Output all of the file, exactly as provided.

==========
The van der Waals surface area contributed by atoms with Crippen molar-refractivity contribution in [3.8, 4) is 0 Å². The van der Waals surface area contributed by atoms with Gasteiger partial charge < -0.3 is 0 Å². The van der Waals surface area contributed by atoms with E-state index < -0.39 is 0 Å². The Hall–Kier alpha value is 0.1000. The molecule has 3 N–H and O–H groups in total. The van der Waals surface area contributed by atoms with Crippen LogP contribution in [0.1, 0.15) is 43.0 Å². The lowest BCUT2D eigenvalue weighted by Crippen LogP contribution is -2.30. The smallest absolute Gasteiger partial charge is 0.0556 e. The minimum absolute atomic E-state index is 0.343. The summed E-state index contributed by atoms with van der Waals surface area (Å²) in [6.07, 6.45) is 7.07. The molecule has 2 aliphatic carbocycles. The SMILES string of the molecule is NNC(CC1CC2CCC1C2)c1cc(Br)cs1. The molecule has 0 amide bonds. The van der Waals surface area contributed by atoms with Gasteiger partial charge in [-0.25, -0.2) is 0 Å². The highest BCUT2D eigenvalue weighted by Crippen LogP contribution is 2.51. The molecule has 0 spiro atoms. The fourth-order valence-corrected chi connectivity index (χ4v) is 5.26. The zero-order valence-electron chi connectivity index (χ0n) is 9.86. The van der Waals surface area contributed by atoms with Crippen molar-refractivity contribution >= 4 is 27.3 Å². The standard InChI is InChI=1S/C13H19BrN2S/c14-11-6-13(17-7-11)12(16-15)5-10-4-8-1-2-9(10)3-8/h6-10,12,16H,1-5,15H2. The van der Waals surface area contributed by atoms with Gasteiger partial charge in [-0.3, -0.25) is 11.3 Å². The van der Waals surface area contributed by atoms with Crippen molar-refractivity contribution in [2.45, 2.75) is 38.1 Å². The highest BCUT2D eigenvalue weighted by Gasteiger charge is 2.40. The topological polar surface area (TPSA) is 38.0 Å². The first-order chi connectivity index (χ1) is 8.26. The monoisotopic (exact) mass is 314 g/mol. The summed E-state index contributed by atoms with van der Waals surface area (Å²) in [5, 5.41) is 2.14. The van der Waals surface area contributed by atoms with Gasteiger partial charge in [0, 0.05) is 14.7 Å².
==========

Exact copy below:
The van der Waals surface area contributed by atoms with Crippen molar-refractivity contribution in [3.8, 4) is 0 Å². The van der Waals surface area contributed by atoms with Gasteiger partial charge < -0.3 is 0 Å². The van der Waals surface area contributed by atoms with E-state index < -0.39 is 0 Å². The Hall–Kier alpha value is 0.1000. The molecule has 3 N–H and O–H groups in total. The van der Waals surface area contributed by atoms with Crippen LogP contribution in [0.1, 0.15) is 43.0 Å². The lowest BCUT2D eigenvalue weighted by Crippen LogP contribution is -2.30. The smallest absolute Gasteiger partial charge is 0.0556 e. The minimum absolute atomic E-state index is 0.343. The summed E-state index contributed by atoms with van der Waals surface area (Å²) in [6.07, 6.45) is 7.07. The molecule has 2 aliphatic carbocycles. The SMILES string of the molecule is NNC(CC1CC2CCC1C2)c1cc(Br)cs1. The molecule has 0 amide bonds. The van der Waals surface area contributed by atoms with Gasteiger partial charge in [-0.25, -0.2) is 0 Å². The highest BCUT2D eigenvalue weighted by Crippen LogP contribution is 2.51. The molecule has 0 spiro atoms. The fourth-order valence-corrected chi connectivity index (χ4v) is 5.26. The zero-order valence-electron chi connectivity index (χ0n) is 9.86. The van der Waals surface area contributed by atoms with Crippen molar-refractivity contribution >= 4 is 27.3 Å². The standard InChI is InChI=1S/C13H19BrN2S/c14-11-6-13(17-7-11)12(16-15)5-10-4-8-1-2-9(10)3-8/h6-10,12,16H,1-5,15H2. The van der Waals surface area contributed by atoms with Gasteiger partial charge in [-0.3, -0.25) is 11.3 Å². The van der Waals surface area contributed by atoms with Crippen molar-refractivity contribution in [2.45, 2.75) is 38.1 Å². The highest BCUT2D eigenvalue weighted by Gasteiger charge is 2.40. The topological polar surface area (TPSA) is 38.0 Å². The first-order chi connectivity index (χ1) is 8.26. The monoisotopic (exact) mass is 314 g/mol. The summed E-state index contributed by atoms with van der Waals surface area (Å²) in [5, 5.41) is 2.14. The van der Waals surface area contributed by atoms with Gasteiger partial charge in [0, 0.05) is 14.7 Å².